Preview: BONNY BRIDE Progress — Restoring a Wooden Lobster Boat, Part 2

Replanking a Grand Manan Wooden Lobster Boat

With the new cockpit knees in place, I got into some serious butt chasing. No, not what you think. Rather it consists of removing old planks to achieve some semblance of plank end stagger so that the rebuild will be strongly knitted to the original hull. Novi boats do not seem to follow the rule of threes—that is, three frames between neighoring plank butts or three planks between butts in the same frame bay. Perhaps with the frames being so close together it doesn’t matter. Certainly BONNY BRIDE did not appear to suffer any hull weakness except where there was rot. During butt chasing I discovered a good-sized carpenter ant’s nest in the forward bulkhead, and sprayed it, which quieted activity down considerably.

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3 Responses So Far to “BONNY BRIDE Progress — Restoring a Wooden Lobster Boat, Part 2

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    Andy Reynolds says:

    Ditto what Walt just said, and thanks to both of you for bringing this history lesson to life for us out here. And OCH of course.

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    Bill Mayher says:

    In the 1970s when Joel White, Maynard Bray, Taylor Allen and I cruised East into the Bay of Fundy, we often put in awhile at Grand Manan Island. There we got to know Gleason Green, in his late seventies at the time. Besides being a high line lobsterman on Grand Manan, Gleason had made his living importing Novi style boats to Maine. The boats were cheap at the time: spruce planking, hackmatack frames, yellow birch deadwood, galvanized fastenings. Gleason would get a bunch of orders in the fall orders and then tow a string of mostly finished boats down to Maine in the spring. I say “mostly finished” because if they didn’t have engines installed in them, customs duties at the time were minimal.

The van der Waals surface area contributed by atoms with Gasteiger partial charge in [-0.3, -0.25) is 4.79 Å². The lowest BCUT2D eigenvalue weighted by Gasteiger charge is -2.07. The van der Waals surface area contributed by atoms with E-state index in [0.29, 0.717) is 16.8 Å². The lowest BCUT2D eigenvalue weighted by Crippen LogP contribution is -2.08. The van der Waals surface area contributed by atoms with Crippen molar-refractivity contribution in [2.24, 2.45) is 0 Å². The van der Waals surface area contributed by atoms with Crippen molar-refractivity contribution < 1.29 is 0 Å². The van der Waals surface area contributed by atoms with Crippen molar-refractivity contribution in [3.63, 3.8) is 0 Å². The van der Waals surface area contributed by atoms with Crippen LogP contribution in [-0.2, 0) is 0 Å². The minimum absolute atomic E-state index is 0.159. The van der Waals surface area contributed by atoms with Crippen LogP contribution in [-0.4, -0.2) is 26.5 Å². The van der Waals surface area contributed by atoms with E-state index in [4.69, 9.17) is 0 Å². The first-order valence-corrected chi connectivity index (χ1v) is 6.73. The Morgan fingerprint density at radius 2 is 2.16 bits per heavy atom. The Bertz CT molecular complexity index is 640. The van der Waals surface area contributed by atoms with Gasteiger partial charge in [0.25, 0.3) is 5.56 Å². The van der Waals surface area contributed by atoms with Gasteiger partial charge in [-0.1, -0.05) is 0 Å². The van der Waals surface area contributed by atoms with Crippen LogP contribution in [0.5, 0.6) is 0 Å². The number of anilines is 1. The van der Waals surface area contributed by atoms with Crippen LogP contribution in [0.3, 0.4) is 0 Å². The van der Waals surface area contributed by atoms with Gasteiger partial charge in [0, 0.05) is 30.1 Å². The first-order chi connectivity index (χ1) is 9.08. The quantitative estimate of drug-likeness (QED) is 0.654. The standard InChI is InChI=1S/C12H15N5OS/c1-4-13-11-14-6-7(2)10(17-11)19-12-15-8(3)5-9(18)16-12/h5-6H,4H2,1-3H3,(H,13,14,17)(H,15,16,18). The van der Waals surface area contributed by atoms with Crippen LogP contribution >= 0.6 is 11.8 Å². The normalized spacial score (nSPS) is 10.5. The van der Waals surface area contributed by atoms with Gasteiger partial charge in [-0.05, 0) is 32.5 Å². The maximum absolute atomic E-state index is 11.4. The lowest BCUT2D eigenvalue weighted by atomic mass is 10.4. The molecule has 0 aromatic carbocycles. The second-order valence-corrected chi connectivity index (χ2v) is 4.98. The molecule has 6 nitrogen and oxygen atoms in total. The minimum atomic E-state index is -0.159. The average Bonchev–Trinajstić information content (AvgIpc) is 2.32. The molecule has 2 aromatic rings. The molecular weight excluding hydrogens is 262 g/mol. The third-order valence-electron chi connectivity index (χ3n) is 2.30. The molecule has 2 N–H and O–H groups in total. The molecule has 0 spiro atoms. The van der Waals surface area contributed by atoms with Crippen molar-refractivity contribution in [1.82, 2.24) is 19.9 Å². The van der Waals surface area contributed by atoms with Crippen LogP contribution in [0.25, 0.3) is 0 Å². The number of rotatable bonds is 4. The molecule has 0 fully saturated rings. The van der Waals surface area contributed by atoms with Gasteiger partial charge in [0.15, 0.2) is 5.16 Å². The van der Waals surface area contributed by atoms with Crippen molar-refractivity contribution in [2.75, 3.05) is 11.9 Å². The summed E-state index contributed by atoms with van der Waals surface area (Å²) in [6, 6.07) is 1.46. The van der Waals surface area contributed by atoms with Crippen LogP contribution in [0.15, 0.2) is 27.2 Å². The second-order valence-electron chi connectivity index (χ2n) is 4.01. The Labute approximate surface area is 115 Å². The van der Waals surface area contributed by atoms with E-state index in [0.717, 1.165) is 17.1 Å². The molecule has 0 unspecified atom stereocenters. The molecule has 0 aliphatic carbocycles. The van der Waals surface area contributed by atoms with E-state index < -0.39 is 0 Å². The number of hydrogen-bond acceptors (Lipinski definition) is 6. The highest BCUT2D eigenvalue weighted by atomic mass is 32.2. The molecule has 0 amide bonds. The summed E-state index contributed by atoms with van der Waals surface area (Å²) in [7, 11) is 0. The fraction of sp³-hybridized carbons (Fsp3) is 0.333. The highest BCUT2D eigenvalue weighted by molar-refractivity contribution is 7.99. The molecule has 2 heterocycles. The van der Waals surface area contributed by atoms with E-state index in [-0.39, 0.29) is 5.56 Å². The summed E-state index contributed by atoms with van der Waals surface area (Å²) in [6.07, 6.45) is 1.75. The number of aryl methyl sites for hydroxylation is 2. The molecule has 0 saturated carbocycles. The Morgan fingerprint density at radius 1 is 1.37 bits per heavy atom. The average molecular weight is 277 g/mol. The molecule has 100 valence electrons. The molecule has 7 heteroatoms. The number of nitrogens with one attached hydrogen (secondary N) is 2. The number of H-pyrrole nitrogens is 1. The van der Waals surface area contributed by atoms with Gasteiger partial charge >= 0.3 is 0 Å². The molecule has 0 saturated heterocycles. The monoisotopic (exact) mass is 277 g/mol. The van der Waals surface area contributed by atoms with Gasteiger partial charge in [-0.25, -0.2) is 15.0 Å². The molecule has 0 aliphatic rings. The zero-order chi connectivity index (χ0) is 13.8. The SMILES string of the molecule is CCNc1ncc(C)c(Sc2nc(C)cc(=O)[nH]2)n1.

Most of the boats Gleason ordered were built by a couple of Nova Scotia brothers named Doucette, and each year Gleason would have a new Doucette boat built for himself, using the name Bonnie in part of her name for the brook that ran right by his house on Grand Manan. Toward the end of his career as a lobster boat salesman, he decided to have special one built for himself out of cedar planking and (as I remember it) bronze fastenings. He called her the Bonnie Bride, and spoke of her with reverence about her sea kindliness and “floating power” forward for the rest of his life.
    After all these years, it’s wonderful to hear of the Bonnie Bride again and to see the marvelous work Walt is doing to put her back to rights. And too bad about the lack of bronze screws. But as I said, Gleason was above all else, a salesman.

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      Walt Ansel says:

      Thank you for the history Bill! I often re-read the excellent articles that you and Maynard wrote about these vessels for Woodenboat issue #45, way back in 1982. What a treat to be directly exposed to wooden fishing vessel culture and the players- some thing that in our museums now is often separated by generations. Roann being the exception of course.